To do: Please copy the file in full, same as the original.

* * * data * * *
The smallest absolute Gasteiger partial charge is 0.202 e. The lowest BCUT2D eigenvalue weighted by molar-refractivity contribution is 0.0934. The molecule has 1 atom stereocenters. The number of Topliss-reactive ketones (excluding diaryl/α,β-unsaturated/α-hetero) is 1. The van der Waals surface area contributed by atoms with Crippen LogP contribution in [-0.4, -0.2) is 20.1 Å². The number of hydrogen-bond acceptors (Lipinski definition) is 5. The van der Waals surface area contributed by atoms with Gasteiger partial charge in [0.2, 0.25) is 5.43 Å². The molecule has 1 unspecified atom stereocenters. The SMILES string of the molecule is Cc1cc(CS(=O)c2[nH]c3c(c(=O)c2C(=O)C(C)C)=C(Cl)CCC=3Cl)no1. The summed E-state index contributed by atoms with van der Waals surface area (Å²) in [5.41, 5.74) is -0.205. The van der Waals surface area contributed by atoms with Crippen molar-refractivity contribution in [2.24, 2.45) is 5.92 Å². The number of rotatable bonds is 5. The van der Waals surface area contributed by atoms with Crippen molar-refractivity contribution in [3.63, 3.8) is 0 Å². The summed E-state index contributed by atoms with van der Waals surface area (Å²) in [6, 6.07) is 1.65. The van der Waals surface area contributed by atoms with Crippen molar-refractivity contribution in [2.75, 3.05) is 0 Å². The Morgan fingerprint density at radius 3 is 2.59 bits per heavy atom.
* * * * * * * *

The smallest absolute Gasteiger partial charge is 0.202 e. The lowest BCUT2D eigenvalue weighted by molar-refractivity contribution is 0.0934. The molecule has 1 atom stereocenters. The number of Topliss-reactive ketones (excluding diaryl/α,β-unsaturated/α-hetero) is 1. The van der Waals surface area contributed by atoms with Crippen LogP contribution in [-0.4, -0.2) is 20.1 Å². The number of hydrogen-bond acceptors (Lipinski definition) is 5. The van der Waals surface area contributed by atoms with Gasteiger partial charge in [0.2, 0.25) is 5.43 Å². The molecule has 1 unspecified atom stereocenters. The SMILES string of the molecule is Cc1cc(CS(=O)c2[nH]c3c(c(=O)c2C(=O)C(C)C)=C(Cl)CCC=3Cl)no1. The summed E-state index contributed by atoms with van der Waals surface area (Å²) in [5.41, 5.74) is -0.205. The van der Waals surface area contributed by atoms with Crippen molar-refractivity contribution in [2.24, 2.45) is 5.92 Å². The number of rotatable bonds is 5. The van der Waals surface area contributed by atoms with Crippen molar-refractivity contribution in [3.63, 3.8) is 0 Å². The summed E-state index contributed by atoms with van der Waals surface area (Å²) in [6, 6.07) is 1.65. The van der Waals surface area contributed by atoms with Crippen molar-refractivity contribution in [2.75, 3.05) is 0 Å². The Morgan fingerprint density at radius 3 is 2.59 bits per heavy atom.